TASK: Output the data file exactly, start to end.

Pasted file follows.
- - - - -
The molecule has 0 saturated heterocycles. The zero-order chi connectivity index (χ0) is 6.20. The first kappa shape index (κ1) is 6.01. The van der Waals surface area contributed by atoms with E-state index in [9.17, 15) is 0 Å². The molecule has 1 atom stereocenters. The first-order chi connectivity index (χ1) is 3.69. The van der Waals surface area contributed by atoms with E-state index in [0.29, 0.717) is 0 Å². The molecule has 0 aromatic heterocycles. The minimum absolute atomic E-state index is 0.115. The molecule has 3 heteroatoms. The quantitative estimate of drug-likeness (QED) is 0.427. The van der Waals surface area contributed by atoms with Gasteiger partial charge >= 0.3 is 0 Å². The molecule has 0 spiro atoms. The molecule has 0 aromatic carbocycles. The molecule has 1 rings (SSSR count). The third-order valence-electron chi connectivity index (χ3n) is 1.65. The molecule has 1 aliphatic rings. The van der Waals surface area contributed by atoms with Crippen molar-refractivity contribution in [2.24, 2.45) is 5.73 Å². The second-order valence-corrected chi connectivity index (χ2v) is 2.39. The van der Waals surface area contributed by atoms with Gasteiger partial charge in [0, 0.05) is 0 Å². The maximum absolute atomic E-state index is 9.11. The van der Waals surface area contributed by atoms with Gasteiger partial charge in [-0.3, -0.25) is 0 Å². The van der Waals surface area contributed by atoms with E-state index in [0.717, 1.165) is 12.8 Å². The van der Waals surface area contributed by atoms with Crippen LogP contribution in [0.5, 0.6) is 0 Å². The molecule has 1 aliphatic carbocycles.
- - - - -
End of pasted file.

The molecule has 0 saturated heterocycles. The zero-order chi connectivity index (χ0) is 6.20. The first kappa shape index (κ1) is 6.01. The van der Waals surface area contributed by atoms with E-state index in [9.17, 15) is 0 Å². The molecule has 1 atom stereocenters. The first-order chi connectivity index (χ1) is 3.69. The van der Waals surface area contributed by atoms with E-state index in [0.29, 0.717) is 0 Å². The molecule has 0 aromatic heterocycles. The minimum absolute atomic E-state index is 0.115. The molecule has 3 heteroatoms. The quantitative estimate of drug-likeness (QED) is 0.427. The van der Waals surface area contributed by atoms with Gasteiger partial charge >= 0.3 is 0 Å². The molecule has 0 spiro atoms. The molecule has 0 aromatic carbocycles. The molecule has 1 rings (SSSR count). The third-order valence-electron chi connectivity index (χ3n) is 1.65. The molecule has 1 aliphatic rings. The van der Waals surface area contributed by atoms with Crippen molar-refractivity contribution in [2.24, 2.45) is 5.73 Å². The second-order valence-corrected chi connectivity index (χ2v) is 2.39. The van der Waals surface area contributed by atoms with Gasteiger partial charge in [0, 0.05) is 0 Å². The maximum absolute atomic E-state index is 9.11. The van der Waals surface area contributed by atoms with Gasteiger partial charge in [-0.3, -0.25) is 0 Å². The van der Waals surface area contributed by atoms with E-state index in [0.717, 1.165) is 12.8 Å². The van der Waals surface area contributed by atoms with Crippen LogP contribution in [0.5, 0.6) is 0 Å². The molecule has 1 aliphatic carbocycles.